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December 3, 2007
The University Libraries is proud to announce that Brett Amesbury, a 21-year-old transfer student in Civil Engineering, has won the grand prize for naming the automated retrieval system in the Mathewson-IGT Knowledge Center. His name, MARS—for Mathewson Automatic Retrieval System—was selected by a committee of four people (three from Libraries and one from ASUN) from over 180 entries received during the contest period.
The committee chose MARS for its tie-in to the Knowledge Center's primary donor, Chuck Mathewson, as well as the fun, outer space, and high-tech flavor of the name.
"The name MARS is appropriate to honor Mr. Mathewson's gift to the Knowledge Center, as well as lending a whimsical aspect to the new automated retrieval system," said Carol Parkhurst, project coordinator. MARS is scheduled to be installed next spring.
Amesbury, along with others submitting top entries to the contest, will be treated to a behind-the-scenes tour of MARS next spring and will receive $20 in poster printing from the DataWorks Lab in Getchell Library. Brett also received a $100 gift card to the ASUN Bookstore.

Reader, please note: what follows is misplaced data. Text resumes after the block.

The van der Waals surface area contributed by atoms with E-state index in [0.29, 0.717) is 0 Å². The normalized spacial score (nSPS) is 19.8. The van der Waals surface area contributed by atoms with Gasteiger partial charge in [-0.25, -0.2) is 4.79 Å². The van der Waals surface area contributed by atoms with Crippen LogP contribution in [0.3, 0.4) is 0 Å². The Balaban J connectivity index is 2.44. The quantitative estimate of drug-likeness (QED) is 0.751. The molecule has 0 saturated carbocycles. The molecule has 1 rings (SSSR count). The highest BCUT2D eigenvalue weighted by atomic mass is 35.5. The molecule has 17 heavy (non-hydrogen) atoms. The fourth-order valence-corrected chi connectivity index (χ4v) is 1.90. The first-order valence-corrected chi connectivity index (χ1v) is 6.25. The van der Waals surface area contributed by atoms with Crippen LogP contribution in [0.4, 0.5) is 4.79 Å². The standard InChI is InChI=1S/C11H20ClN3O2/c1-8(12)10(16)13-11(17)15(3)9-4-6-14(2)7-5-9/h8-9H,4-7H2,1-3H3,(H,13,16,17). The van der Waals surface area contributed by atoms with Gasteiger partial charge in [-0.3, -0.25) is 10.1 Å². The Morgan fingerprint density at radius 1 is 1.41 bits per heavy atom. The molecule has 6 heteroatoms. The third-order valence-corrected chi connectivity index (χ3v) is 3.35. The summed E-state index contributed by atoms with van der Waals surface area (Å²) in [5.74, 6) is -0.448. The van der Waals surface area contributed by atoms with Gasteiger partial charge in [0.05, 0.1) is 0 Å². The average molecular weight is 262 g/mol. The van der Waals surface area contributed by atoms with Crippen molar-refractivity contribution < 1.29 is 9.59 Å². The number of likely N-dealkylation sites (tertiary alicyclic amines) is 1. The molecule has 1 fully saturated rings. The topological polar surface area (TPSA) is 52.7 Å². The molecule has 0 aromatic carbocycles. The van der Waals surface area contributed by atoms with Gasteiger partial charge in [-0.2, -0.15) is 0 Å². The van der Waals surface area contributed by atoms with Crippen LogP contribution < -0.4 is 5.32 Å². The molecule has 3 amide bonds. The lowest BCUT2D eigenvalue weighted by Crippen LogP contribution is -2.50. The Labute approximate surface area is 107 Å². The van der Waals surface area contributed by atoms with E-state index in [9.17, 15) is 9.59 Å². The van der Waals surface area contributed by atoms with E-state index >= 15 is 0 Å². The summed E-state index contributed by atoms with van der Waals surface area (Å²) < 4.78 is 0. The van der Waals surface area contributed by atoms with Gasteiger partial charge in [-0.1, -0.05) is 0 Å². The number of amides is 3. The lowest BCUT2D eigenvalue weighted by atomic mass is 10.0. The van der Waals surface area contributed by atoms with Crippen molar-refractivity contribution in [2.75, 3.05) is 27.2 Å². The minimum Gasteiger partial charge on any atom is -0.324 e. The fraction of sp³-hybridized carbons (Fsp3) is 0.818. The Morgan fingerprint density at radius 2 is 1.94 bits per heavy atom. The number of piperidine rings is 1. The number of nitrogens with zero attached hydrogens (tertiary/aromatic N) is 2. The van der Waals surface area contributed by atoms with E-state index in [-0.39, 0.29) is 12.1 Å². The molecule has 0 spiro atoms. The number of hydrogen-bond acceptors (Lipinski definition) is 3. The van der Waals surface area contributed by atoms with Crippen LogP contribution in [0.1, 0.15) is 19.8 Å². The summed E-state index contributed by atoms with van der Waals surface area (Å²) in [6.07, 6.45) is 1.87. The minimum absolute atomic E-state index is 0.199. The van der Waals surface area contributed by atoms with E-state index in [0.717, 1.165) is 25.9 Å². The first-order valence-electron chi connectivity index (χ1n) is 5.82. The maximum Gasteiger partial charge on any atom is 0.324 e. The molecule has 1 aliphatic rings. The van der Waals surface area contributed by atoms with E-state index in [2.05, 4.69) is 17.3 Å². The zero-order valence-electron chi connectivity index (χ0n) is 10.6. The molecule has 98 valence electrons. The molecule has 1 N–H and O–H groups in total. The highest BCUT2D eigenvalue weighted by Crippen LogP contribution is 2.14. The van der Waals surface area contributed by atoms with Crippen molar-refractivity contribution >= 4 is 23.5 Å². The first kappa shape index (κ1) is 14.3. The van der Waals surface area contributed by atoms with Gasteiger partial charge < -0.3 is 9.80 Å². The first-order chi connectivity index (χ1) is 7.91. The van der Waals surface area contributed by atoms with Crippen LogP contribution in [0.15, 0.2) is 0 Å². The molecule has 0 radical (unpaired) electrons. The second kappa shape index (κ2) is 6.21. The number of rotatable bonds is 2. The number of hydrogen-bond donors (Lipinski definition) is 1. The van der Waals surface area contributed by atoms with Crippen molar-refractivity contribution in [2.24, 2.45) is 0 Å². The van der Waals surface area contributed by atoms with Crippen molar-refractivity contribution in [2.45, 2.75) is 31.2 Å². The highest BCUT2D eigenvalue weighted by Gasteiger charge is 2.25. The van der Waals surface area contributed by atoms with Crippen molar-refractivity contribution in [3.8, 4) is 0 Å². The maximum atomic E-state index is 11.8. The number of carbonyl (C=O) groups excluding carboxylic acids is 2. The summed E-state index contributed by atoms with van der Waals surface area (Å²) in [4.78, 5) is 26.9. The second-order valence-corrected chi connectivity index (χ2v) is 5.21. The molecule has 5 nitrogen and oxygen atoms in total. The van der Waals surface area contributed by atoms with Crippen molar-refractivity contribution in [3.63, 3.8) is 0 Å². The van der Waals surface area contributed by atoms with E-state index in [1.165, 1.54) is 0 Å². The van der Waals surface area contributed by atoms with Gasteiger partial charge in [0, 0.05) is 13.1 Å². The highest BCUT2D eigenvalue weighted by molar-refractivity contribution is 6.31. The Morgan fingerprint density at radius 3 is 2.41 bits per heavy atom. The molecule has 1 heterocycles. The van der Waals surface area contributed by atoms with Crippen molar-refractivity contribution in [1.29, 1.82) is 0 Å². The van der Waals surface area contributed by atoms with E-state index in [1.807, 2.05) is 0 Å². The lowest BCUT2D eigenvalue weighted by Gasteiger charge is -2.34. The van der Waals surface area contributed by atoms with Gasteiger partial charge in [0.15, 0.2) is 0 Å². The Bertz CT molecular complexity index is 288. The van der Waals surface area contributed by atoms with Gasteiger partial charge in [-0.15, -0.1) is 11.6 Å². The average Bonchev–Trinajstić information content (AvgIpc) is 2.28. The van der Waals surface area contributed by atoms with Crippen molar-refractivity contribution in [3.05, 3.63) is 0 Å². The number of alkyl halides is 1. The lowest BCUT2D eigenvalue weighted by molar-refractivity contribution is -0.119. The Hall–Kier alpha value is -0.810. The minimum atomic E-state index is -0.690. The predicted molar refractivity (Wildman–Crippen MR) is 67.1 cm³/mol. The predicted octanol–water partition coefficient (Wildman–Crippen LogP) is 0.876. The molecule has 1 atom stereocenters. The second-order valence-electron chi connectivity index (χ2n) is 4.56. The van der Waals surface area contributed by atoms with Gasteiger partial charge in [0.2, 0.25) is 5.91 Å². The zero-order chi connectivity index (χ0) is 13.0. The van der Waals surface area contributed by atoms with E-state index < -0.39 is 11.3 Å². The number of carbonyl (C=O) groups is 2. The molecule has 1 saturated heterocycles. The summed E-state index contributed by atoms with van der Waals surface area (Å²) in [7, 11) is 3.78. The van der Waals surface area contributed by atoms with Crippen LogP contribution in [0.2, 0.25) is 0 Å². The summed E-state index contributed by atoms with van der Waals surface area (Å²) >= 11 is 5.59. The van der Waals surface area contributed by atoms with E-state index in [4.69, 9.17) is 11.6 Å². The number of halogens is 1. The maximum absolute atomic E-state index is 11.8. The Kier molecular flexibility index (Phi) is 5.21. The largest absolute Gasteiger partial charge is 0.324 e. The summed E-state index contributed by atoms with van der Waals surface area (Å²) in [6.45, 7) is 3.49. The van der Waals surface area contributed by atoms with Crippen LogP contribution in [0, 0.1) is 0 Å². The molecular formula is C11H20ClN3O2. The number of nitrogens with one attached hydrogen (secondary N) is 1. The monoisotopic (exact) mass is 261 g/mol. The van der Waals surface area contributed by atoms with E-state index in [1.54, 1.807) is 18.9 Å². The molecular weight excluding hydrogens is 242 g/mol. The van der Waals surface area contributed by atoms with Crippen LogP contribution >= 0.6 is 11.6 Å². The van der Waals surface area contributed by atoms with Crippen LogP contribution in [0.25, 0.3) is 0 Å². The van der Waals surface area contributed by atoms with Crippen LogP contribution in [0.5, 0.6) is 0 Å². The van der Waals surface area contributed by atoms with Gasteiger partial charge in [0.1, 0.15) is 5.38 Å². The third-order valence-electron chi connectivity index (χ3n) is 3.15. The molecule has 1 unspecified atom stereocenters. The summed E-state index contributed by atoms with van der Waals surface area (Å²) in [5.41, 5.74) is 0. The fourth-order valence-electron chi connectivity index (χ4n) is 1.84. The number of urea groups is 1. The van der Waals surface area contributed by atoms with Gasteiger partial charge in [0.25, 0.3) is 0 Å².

According to Maggie Ressel, Director of Information Services for the Library, "Brett also won the smug feeling of naming something that people will be talking about and using for a long, long time!"
Amesbury, who comes from Mount Shasta, California, says he thought the name was catchy and easy to say, along with really explaining what it is. He decided to transfer to the University this semester because his brother goes to school here.
"I really like the atmosphere around campus, plus I heard that the engineering program is really good," Amesbury said.
The 10 runner-up names, several of which were independently suggested by multiple people, were:
The University Libraries thanks everyone who participated in the naming contest for taking the time to come up with such clever and memorable names.
In 2006, more than one million visitors visited the University's Getchell Library. The University expects to double the number of visitors, in the new facility, during the 2008-2009 academic year. The Mathewson-IGT Knowledge Center will serve the entire University campus (students, faculty and staff), as well as visitors from the community.
The Mathewson-IGT Knowledge Center will be one of the most technologically advanced libraries in the country, encompassing all facets of the digital age in a single, multi-functional complex. Integrated information technologies combined with the resources of the University library will maximize learning, nurture the production and distribution of new knowledge, and stimulate and sustain innovation on campus and in the community.